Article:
swat setup

James Sutherland jas88 at cam.ac.uk
Tue May 9 19:22:53 GMT 2000

On Tue, 9 May 2000, Steve Langasek wrote:
> On Wed, 10 May 2000, James Sutherland wrote:
> > On Wed, 10 May 2000, Ron Alexander wrote:
> > > What is the significance of the .400 in the following
> > > swat stream tcp nowait.400 root /usr/local/samba/bin/swat swat
> > <service name> <socket type> <protocol> <flags> <user> <server path>
> > <args>
> > In this case: Service called "swat", running over tcp stream sockets, for
> > which the server is /usr/local/samba/bin/swat, which should be run as user
> > "root" with arguments "swat". "nowait" here is only relevant to dgram
> > sockets, not streams. The ".400" means that inetd should set a maximum
> > limit of 400 new sessions opened in a 60 second interval; the default is
> > 40.
> > > Also, what is the final token 'swat' there for. I thought it was for
> > > arguments to the server. My manual states do NOT enter the name of the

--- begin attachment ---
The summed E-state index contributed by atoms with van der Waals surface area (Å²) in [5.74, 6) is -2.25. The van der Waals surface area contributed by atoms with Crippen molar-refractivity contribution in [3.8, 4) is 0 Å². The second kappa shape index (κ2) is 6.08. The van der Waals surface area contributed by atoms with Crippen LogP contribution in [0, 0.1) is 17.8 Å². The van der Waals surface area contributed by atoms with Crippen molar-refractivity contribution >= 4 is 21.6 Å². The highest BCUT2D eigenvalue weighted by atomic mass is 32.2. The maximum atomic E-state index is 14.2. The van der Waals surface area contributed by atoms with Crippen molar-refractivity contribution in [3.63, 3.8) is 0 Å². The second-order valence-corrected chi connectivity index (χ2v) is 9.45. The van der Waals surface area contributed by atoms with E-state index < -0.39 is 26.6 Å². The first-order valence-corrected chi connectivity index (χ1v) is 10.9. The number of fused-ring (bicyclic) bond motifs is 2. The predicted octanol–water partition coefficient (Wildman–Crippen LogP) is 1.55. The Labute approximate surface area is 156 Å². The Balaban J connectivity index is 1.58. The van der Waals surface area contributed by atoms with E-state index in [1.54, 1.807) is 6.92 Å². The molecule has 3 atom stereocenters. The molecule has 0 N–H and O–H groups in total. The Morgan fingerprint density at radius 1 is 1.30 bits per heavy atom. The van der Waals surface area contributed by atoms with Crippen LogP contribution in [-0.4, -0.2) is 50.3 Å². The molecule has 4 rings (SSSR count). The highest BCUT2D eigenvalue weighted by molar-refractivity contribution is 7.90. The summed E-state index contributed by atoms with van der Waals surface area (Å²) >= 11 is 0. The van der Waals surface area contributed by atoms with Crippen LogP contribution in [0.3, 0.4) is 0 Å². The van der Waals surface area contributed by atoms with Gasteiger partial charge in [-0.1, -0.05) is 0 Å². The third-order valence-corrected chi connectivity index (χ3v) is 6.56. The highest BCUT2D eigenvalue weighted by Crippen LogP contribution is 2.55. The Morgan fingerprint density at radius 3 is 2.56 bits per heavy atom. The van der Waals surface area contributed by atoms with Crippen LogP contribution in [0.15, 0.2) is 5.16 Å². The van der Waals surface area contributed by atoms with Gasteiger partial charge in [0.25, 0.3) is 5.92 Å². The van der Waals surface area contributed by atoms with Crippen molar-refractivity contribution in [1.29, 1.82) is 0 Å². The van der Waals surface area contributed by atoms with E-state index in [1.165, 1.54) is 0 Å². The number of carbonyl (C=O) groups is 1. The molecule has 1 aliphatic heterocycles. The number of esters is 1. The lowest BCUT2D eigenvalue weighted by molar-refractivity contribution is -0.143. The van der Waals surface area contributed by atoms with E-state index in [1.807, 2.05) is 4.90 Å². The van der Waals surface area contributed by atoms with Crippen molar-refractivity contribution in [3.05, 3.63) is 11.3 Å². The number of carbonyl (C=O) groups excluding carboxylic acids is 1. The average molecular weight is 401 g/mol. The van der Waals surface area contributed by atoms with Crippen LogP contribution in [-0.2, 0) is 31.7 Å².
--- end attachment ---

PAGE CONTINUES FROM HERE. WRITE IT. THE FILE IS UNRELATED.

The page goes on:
> > > server.
> > The swat man page does include this final "swat" at the end of the
> > inetd.conf entry, but doesn't explain what it's for...
> The first argument after the server path is actually used as arg #0,
> i.e., the name used when invoking the server.  This is particularly
> useful when using tcp wrappers, since tcpd uses argv[0] to find the
> server it's supposed to call on success.  For most other programs it
> doesn't matter, but it doesn't hurt and it can help, so as I rule I
> put it in there when adding entries to inetd.conf.

Of course - "args" as in literally, the contents of argv[].

Some programs depend on this to know how to function, too; bzip2 does
this, for example, IIRC. The binaries for "bzip2", "bunzip2", "bzcat" etc.
are all the same file, hardlinked, but it reads argv[0] and functions

It might be nice if this were documented in the man page, of course...


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